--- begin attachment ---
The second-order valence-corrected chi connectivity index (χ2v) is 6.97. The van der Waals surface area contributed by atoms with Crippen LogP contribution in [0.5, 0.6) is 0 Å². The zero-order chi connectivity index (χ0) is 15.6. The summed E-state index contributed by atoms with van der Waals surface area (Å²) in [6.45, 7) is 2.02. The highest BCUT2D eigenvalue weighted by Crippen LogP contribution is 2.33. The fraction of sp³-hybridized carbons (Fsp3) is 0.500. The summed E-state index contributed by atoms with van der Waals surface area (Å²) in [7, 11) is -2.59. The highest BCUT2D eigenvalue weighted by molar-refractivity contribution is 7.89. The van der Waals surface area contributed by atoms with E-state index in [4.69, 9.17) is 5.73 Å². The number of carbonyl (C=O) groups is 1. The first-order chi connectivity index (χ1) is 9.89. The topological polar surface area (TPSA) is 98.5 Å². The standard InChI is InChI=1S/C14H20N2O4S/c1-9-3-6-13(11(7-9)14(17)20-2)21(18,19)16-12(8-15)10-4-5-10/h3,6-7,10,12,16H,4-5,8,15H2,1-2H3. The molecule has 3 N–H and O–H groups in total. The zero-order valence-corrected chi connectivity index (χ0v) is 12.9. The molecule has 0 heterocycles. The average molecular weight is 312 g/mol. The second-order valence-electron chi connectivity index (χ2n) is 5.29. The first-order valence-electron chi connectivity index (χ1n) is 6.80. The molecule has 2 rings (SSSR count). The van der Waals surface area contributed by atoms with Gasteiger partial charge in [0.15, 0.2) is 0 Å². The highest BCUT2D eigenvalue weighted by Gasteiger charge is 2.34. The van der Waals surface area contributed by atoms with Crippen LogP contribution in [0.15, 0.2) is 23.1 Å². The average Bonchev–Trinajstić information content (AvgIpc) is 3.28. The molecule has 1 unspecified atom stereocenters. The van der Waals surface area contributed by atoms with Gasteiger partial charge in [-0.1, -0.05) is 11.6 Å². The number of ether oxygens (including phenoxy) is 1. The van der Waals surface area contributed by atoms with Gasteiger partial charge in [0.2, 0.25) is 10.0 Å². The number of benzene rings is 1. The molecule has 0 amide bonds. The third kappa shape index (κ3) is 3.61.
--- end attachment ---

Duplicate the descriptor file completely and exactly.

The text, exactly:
The second-order valence-corrected chi connectivity index (χ2v) is 6.97. The van der Waals surface area contributed by atoms with Crippen LogP contribution in [0.5, 0.6) is 0 Å². The zero-order chi connectivity index (χ0) is 15.6. The summed E-state index contributed by atoms with van der Waals surface area (Å²) in [6.45, 7) is 2.02. The highest BCUT2D eigenvalue weighted by Crippen LogP contribution is 2.33. The fraction of sp³-hybridized carbons (Fsp3) is 0.500. The summed E-state index contributed by atoms with van der Waals surface area (Å²) in [7, 11) is -2.59. The highest BCUT2D eigenvalue weighted by molar-refractivity contribution is 7.89. The van der Waals surface area contributed by atoms with E-state index in [4.69, 9.17) is 5.73 Å². The number of carbonyl (C=O) groups is 1. The first-order chi connectivity index (χ1) is 9.89. The topological polar surface area (TPSA) is 98.5 Å². The standard InChI is InChI=1S/C14H20N2O4S/c1-9-3-6-13(11(7-9)14(17)20-2)21(18,19)16-12(8-15)10-4-5-10/h3,6-7,10,12,16H,4-5,8,15H2,1-2H3. The molecule has 3 N–H and O–H groups in total. The zero-order valence-corrected chi connectivity index (χ0v) is 12.9. The molecule has 0 heterocycles. The average molecular weight is 312 g/mol. The second-order valence-electron chi connectivity index (χ2n) is 5.29. The first-order valence-electron chi connectivity index (χ1n) is 6.80. The molecule has 2 rings (SSSR count). The van der Waals surface area contributed by atoms with Gasteiger partial charge in [0.15, 0.2) is 0 Å². The highest BCUT2D eigenvalue weighted by Gasteiger charge is 2.34. The van der Waals surface area contributed by atoms with Crippen LogP contribution in [0.15, 0.2) is 23.1 Å². The average Bonchev–Trinajstić information content (AvgIpc) is 3.28. The molecule has 1 unspecified atom stereocenters. The van der Waals surface area contributed by atoms with Gasteiger partial charge in [-0.1, -0.05) is 11.6 Å². The number of ether oxygens (including phenoxy) is 1. The van der Waals surface area contributed by atoms with Gasteiger partial charge in [0.2, 0.25) is 10.0 Å². The number of benzene rings is 1. The molecule has 0 amide bonds. The third kappa shape index (κ3) is 3.61.